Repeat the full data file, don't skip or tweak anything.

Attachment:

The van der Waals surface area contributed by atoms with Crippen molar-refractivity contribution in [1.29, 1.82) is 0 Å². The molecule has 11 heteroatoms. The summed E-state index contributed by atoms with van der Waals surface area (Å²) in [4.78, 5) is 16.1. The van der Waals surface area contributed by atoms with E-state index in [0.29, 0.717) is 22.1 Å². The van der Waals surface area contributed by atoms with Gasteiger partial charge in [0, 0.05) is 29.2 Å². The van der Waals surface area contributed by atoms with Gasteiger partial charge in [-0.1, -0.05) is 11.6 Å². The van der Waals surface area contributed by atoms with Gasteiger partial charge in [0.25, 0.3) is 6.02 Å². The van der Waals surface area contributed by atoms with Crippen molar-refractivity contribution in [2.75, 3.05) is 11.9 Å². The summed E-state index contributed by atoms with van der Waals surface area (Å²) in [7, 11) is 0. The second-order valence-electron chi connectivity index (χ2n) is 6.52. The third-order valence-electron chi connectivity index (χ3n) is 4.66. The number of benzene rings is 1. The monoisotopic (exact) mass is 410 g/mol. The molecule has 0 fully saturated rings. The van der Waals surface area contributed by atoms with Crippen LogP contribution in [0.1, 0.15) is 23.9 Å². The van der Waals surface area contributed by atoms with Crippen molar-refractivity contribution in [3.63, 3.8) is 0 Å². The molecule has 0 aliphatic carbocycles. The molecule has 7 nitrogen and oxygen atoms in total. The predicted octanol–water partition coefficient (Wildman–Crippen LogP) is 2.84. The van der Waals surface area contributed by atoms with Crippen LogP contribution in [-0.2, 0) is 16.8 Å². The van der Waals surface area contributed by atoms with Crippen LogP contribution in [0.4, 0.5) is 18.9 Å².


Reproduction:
The van der Waals surface area contributed by atoms with Crippen molar-refractivity contribution in [1.29, 1.82) is 0 Å². The molecule has 11 heteroatoms. The summed E-state index contributed by atoms with van der Waals surface area (Å²) in [4.78, 5) is 16.1. The van der Waals surface area contributed by atoms with E-state index in [0.29, 0.717) is 22.1 Å². The van der Waals surface area contributed by atoms with Gasteiger partial charge in [0, 0.05) is 29.2 Å². The van der Waals surface area contributed by atoms with Gasteiger partial charge in [-0.1, -0.05) is 11.6 Å². The van der Waals surface area contributed by atoms with Gasteiger partial charge in [0.25, 0.3) is 6.02 Å². The van der Waals surface area contributed by atoms with Crippen molar-refractivity contribution in [2.75, 3.05) is 11.9 Å². The summed E-state index contributed by atoms with van der Waals surface area (Å²) in [7, 11) is 0. The second-order valence-electron chi connectivity index (χ2n) is 6.52. The third-order valence-electron chi connectivity index (χ3n) is 4.66. The number of benzene rings is 1. The monoisotopic (exact) mass is 410 g/mol. The molecule has 0 fully saturated rings. The van der Waals surface area contributed by atoms with Crippen LogP contribution in [0.1, 0.15) is 23.9 Å². The van der Waals surface area contributed by atoms with Crippen molar-refractivity contribution in [3.63, 3.8) is 0 Å². The molecule has 0 aliphatic carbocycles. The molecule has 7 nitrogen and oxygen atoms in total. The predicted octanol–water partition coefficient (Wildman–Crippen LogP) is 2.84. The van der Waals surface area contributed by atoms with Crippen LogP contribution in [-0.2, 0) is 16.8 Å². The van der Waals surface area contributed by atoms with Crippen LogP contribution in [0.4, 0.5) is 18.9 Å².